I wake up feeling sick today, nauseous and tired. I dry heave off the side of the bed uncontrollably. Todd rouses, “You OK?”
“I’m fine, just need to eat.” I scamper to the kitchen and open the fridge. Nothing looks appealing so I grab a cold Poland Spring and head to the bathroom to get ready for the day. I close the door behind me, inexplicably crouch over, rest my head on the toilet and I cry.
We are at World Pie, a yummy eatery in Bridgehampton, excited to meet a potential florist. We’re seated at an oversized booth, surrounded by crispy calamari and decadent veal parmigiana. (Fortunately I’ve overcome my nausea.) In between bites, Laura, the cute and spunky florist, shows us her designs: Pale pink tea roses in potted in terra cotta, sunflowers brimming with joy in tall cylindrical vases.
“Let’s see,” she begins, “you’ll need seven bridesmaid’s bouquets and one for each of your mothers and will there be any grandmothers present?”
“Yes,” I say, “but no need to give her a bouquet.”
“Well,” Laura says, “it’s nice to give her a bouquet.”
“Right,” I add, “but I’m not going to give her one.”
Laura flips her straight blonde mane to the other side as she writes down “grandmother’s bouquet.”
“No,” I repeat, “I really mean it, no bouquet for my grandmother.” Laura smiles sweetly at me as if she wants to ship me to the loony bin.
To contextualize my grandmother, we all call her “the Godfather.” Last Passover she sat at the head of my parents’ extra long table draped with cousins, aunts and uncles, wore sunglasses through the entire dinner and did not say one word. Her favorite saying echoes Machiavelli: “It is better to be respected than loved.” She can’t stand Todd, ever since she convinced herself that he didn’t want to sit next to her at Rosh Hashanah dinner two years ago. As a result she no longer kisses him or me hello at family functions.
Trying to change the subject I ask, “What do you think about draping some beautiful flowers on the long tables instead of in vases?”
“That could work but August is soooo hot! It could be 100 degrees! And then the flowers would wilt. I remember my wedding in August. It was insanely hot! You could do calla lilies but even those might dry up in August.” Oblivious to my mounting anxiety at the prospective heat she continues, “I think it’s brave to do an outdoor wedding in August…” Todd cuts her off, “I think you’re freaking Gabby out.”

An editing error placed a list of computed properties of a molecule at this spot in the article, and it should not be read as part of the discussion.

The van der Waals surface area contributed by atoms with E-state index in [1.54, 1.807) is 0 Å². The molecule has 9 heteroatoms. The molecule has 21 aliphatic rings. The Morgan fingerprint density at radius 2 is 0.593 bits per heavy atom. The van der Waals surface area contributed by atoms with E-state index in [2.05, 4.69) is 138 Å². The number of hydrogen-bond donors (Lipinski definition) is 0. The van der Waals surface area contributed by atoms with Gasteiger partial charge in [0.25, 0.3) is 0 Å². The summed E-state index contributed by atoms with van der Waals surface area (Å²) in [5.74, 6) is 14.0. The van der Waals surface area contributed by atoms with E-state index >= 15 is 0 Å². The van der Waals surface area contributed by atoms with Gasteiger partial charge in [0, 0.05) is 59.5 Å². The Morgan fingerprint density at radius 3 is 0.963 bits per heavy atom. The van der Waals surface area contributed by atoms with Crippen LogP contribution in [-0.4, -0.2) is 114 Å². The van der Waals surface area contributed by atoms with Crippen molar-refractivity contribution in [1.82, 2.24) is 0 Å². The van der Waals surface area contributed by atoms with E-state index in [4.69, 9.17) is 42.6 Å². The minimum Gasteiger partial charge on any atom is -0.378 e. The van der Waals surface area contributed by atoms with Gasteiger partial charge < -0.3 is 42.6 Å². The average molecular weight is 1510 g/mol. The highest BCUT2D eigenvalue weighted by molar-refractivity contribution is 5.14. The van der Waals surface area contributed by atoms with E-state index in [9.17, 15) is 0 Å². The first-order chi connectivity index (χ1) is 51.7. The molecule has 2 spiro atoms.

“Yeah–” I add, “the heat was my biggest concern about doing a wedding at the vineyard in the first place.” Never mind the fact that it’s NOT MY DREAM WEDDING I shriek silently to myself. “I really wanted a beach wedding,” I explain, “but everyone said if it rained we’d be in trouble.”
“Oh well, it will be nice even if it is hot!” Laura says smiling, as we get up to leave. “I’ll email you with a quote next week.” She hugs Todd and me goodbye as if we’re her best friends and walks out.
The phone rings. It’s my little sister, who at 28 is not so little but to me she always will be.
“Hiiiiii! How are you?” she asks.
“Nauseous,” I say. It’s 9 am and I’m still in bed.
“You’re pregnant!” she half-jokes.
“No I’m not, impossible.” Although I think about the one time two months ago when Todd and I let it slide. But that was one time.
“Go get a test right now. Mom thinks you’re pregnant,” she adds.
“Why would she say that?”
“You spoke to Dad this weekend and told him you weren’t feeling well! Go out and get a test and call me back.” She hangs up the phone. My little sister was born wise, confident and whip smart.
20 minutes later.
I have just peed onto the EPT pregnancy stick. I actually peed onto my hand, the toilet seat and the bathroom floor but enough probably splashed onto the white ominous rod. The blue line becomes visible and soon a pale, pale blue line appears crossing the darker line creating a plus sign. Plus for pregnant. But it’s too faint to be sure. I walk into my living room which doubles as my office and I present my stick to my assistant who’s been working quietly away since 8 am.
“OK, is this positive?”
“Good morning!” she greets me with her usual youthful cheer. Looking closely she says, “Looks positive to me.” She then proceeds to read the directions which I failed to bother with: “Even a light blue line is positive.”
Feeling queasy and light-headed I excuse myself and head to the bathroom. I take a long hard look in the mirror. I notice the fine lines etched in the corners of my eyes. I see the raven roots peaking from my otherwise blonde hair. I am too busy to have a baby and I am not ready.
One time without protection, I think to myself. Perhaps this is meant to be. And then it dawns on me. Maybe this is Immaculate Conception. Maybe this is God’s child. But then I think maybe the Virgin Mary did it once with a sheepherder that she fell in love with but was ashamed and said that she was still a Virgin. Maybe once is enough.